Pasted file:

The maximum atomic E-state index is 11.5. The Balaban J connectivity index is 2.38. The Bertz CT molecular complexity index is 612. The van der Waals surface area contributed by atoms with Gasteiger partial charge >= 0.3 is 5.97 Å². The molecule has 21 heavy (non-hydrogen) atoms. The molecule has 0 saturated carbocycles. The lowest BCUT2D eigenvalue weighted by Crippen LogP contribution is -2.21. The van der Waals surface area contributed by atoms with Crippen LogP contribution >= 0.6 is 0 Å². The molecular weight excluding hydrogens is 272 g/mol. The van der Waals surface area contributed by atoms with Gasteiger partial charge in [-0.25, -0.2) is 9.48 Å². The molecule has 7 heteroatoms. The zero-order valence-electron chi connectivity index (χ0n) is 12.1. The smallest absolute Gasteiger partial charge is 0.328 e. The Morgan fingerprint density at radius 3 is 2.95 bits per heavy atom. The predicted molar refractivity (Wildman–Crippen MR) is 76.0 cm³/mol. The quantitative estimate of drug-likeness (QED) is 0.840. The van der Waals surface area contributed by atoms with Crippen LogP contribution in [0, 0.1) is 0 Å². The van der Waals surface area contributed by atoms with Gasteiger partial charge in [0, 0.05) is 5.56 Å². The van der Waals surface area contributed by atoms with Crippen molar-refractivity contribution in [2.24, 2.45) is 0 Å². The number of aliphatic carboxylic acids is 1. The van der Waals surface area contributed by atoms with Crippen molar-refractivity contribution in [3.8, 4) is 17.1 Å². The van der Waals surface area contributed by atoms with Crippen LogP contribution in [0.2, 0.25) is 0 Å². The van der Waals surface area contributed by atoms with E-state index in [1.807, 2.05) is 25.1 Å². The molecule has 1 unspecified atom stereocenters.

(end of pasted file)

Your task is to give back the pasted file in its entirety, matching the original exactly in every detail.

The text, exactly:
The maximum atomic E-state index is 11.5. The Balaban J connectivity index is 2.38. The Bertz CT molecular complexity index is 612. The van der Waals surface area contributed by atoms with Gasteiger partial charge >= 0.3 is 5.97 Å². The molecule has 21 heavy (non-hydrogen) atoms. The molecule has 0 saturated carbocycles. The lowest BCUT2D eigenvalue weighted by Crippen LogP contribution is -2.21. The van der Waals surface area contributed by atoms with Crippen LogP contribution >= 0.6 is 0 Å². The molecular weight excluding hydrogens is 272 g/mol. The van der Waals surface area contributed by atoms with Gasteiger partial charge in [-0.25, -0.2) is 9.48 Å². The molecule has 7 heteroatoms. The zero-order valence-electron chi connectivity index (χ0n) is 12.1. The smallest absolute Gasteiger partial charge is 0.328 e. The Morgan fingerprint density at radius 3 is 2.95 bits per heavy atom. The predicted molar refractivity (Wildman–Crippen MR) is 76.0 cm³/mol. The quantitative estimate of drug-likeness (QED) is 0.840. The van der Waals surface area contributed by atoms with Crippen LogP contribution in [0, 0.1) is 0 Å². The van der Waals surface area contributed by atoms with Gasteiger partial charge in [0, 0.05) is 5.56 Å². The van der Waals surface area contributed by atoms with Crippen molar-refractivity contribution in [2.24, 2.45) is 0 Å². The number of aliphatic carboxylic acids is 1. The van der Waals surface area contributed by atoms with Crippen molar-refractivity contribution in [3.8, 4) is 17.1 Å². The van der Waals surface area contributed by atoms with Crippen LogP contribution in [0.2, 0.25) is 0 Å². The van der Waals surface area contributed by atoms with E-state index in [1.807, 2.05) is 25.1 Å². The molecule has 1 unspecified atom stereocenters.